Cybersecurity Agencies Warn Ubiquiti EdgeRouter Users of APT28's MooBot Threat

A joint advisory from cybersecurity and intelligence agencies highlight the MooBot threat targeting users of Ubiquiti EdgeRouters. This botnet, orchestrated by Russia’s APT28, has been operational since at least 2022 and has been employed in various cyber operations globally. APT28, known for its affiliation with Russia’s Main Directorate of the General Staff, has been active since 2007 and is notorious for its sophisticated cyber campaigns.

MooBot’s modus operandi involves exploiting routers with default or weak credentials to deploy OpenSSH trojans, enabling APT 28 to execute various malicious activities such as credential harvesting, proxying network traffic, and hosting phishing pages. The botnet has particularly targeted critical sectors, including aerospace, defense, energy, government, hospitality, manufacturing, and transportation across multiple countries including the U.S., Italy, Poland, and Ukraine.

Security Officer Comments:
One of MooBot’s notable tactics is the use of Python scripts for uploading account credentials obtained through cross-site scripting and spear-phishing campaigns. Moreover, it exploits vulnerabilities such as CVE-2023-23397 to escalate privilege's and launch relay attacks without user interaction, thereby facilitating the theft of NTLM hashes.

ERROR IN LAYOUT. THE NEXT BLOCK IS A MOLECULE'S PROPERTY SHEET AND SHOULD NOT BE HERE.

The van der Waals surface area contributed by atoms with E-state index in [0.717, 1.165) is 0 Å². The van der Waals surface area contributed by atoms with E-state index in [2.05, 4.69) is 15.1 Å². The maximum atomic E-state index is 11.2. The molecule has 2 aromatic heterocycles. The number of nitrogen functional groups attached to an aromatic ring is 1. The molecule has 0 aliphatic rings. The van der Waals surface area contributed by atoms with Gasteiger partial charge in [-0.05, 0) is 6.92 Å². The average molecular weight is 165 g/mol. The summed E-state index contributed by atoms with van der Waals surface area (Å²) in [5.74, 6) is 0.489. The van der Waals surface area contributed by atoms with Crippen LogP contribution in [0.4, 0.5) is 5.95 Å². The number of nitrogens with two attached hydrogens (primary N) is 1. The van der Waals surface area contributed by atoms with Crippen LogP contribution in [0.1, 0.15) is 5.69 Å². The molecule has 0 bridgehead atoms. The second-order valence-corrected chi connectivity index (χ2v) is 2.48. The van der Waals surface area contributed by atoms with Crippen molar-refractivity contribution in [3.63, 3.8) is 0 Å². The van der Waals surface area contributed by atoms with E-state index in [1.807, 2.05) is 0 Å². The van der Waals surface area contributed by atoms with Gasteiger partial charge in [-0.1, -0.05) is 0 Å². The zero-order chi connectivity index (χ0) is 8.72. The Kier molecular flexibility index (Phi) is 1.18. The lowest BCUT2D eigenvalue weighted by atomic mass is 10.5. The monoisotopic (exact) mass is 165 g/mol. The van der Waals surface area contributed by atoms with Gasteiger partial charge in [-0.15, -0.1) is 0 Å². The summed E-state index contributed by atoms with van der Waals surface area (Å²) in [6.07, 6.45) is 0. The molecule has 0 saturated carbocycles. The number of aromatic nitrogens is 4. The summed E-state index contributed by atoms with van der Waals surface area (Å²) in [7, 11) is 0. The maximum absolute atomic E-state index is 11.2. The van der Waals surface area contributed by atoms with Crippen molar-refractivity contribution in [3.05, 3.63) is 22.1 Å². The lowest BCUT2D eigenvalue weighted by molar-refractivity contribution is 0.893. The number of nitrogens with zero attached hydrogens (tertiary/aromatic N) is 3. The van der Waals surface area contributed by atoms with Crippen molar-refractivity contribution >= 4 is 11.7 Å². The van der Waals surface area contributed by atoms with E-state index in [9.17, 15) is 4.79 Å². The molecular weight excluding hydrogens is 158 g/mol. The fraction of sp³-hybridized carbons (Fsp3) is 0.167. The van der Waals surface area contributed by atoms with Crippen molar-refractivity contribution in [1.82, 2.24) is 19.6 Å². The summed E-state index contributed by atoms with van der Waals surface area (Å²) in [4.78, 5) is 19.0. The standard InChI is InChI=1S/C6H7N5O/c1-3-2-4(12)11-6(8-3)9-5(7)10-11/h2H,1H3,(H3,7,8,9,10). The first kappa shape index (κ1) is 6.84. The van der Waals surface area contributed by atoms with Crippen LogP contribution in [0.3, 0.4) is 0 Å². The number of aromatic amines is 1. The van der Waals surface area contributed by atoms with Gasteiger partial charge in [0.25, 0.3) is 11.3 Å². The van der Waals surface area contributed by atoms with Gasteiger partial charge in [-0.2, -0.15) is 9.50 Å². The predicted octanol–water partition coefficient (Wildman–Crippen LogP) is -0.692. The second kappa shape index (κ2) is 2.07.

In addition to its sophisticated toolset, MooBot leverages compromised Ubiquiti EdgeRouters as a C2 infrastructure using a Python backdoor known as MASEPIE. This grants APT28 unfettered access to victim machines, allowing them to execute arbitrary commands and obfuscate their identity while conducting malicious campaigns.

Suggested Corrections:
Rebooting a compromised EdgeRouter will not remove the existing malware of concern, if present. The FBI and its partners recommend the following steps be taken to remediate compromised EdgeRouters:

  1. Perform a hardware factory reset to flush file systems of malicious files,
  2. Upgrade to the latest firmware version,
  3. Change any default usernames and passwords, and
  4. Implement strategic firewall rules on WAN-side interfaces to prevent the unwanted exposure of remote management services.

Additionally, all network owners should keep their operating systems, software, and firmware up to date. Timely patching is one of the most efficient and cost-effective steps an organization can take to minimize its exposure to cybersecurity threats. For CVE-2023-23397, updating Microsoft Outlook mitigates the vulnerability. To mitigate other forms of NTLM relay, all network owners should consider disabling NTLM when feasible, or enabling server signing and Extended Protection for Authentication configurations. Further, for longer term mitigations, network owners should prioritize only using routers and other equipment incorporating secure-by-design principles that eliminate default passwords and SOHO router defects.